“Lefebvre on the Situationists: an interview”:
An at times playful conversation with Henri Lefebvre conducted by Kristin Ross. Lefebvre, then in his eighties, discussed his memories of Guy Debord and the Situationist International as well as his attempts to provoke mischievous students around Nanterre University in 1968, where the May uprisings began. Originally published in October 79 (1997).
H.L.: Are you going to ask me questions about the Situationists? Because I have something I’d like to talk about.
K.R.: Fine, go ahead.
H.L.: The Situationists . . . it’s a delicate subject, one I care deeply about. It touches me in some ways very intimately because I knew them very well. I was close friends with them. The friendship lasted from 1957 to 1961 or ’62, which is to say about five years. And then we had a quarrel that got worse and worse in conditions I don’t understand too well myself, but which I could describe to you. In the end, it was a love story that ended badly, very badly. There are love stories that begin well and end badly. And this was one of them.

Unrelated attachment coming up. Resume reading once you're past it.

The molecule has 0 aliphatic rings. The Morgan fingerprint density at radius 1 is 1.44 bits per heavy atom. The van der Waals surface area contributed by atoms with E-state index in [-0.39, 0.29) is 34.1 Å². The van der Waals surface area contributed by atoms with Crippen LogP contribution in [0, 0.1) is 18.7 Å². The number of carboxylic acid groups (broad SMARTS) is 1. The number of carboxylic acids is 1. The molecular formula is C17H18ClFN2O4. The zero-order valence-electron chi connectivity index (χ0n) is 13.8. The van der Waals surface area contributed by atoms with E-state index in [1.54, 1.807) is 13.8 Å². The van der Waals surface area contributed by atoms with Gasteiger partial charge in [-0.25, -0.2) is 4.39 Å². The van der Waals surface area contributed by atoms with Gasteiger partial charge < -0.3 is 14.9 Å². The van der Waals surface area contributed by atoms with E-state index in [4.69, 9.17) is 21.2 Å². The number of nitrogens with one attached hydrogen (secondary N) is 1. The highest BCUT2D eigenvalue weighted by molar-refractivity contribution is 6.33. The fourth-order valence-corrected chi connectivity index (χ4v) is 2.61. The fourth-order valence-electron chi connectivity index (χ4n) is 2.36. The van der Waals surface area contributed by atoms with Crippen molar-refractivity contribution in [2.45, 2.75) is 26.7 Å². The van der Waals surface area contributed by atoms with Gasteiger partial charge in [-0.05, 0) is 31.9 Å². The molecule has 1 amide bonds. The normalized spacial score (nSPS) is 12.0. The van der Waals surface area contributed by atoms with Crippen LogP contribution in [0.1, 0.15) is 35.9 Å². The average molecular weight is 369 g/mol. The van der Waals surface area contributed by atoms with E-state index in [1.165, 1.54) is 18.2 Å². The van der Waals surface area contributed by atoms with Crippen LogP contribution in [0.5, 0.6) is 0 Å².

I remember a whole night spent talking at Guy Debord’s place where he was living with Michele Bernstein in a kind of studio near the place I was living on the rue Saint Martin, in a dark room, no lights at all, a veritable. . . a miserable place, but at the same time a place where there was a great deal of strength and radiance in the thinking and the research.
K.R.: They had no money?
K.R.: How did they live?
H.L.: No one could figure out how they got by. One day one of my friends (someone to whom I had introduced Debord) asked him, “What do you live on?” And Guy Debord answered very proudly, “I live off my wits.” [Laughter.] Actually, he must have had some money; I think that his family wasn’t poor. His parents lived on the Cote d’Azur. I don’t really think I really know the answer. And also Michele Bernstein had come up with a clever way to make money, or at least a bit of money. Or at least this is what she told me. She said she did horoscopes for horses, which were published in racing magazines. It was extremely funny. She determined the date of birth of the horses and did their horoscopes in order to predict the outcome of the race. And I think there were racing magazines that published them and paid her.
K.R.: So the Situationist slogan “Never work” didn’t apply to women?
H.L.: Yes, it did, because this wasn’t work. They didn’t work; they managed to live without working to quite a large extent — of course, they had to do something. To do horoscopes for race horses, I suppose, wasn’t really work; in any case, I think it was fun to do it, and they didn’t really work.
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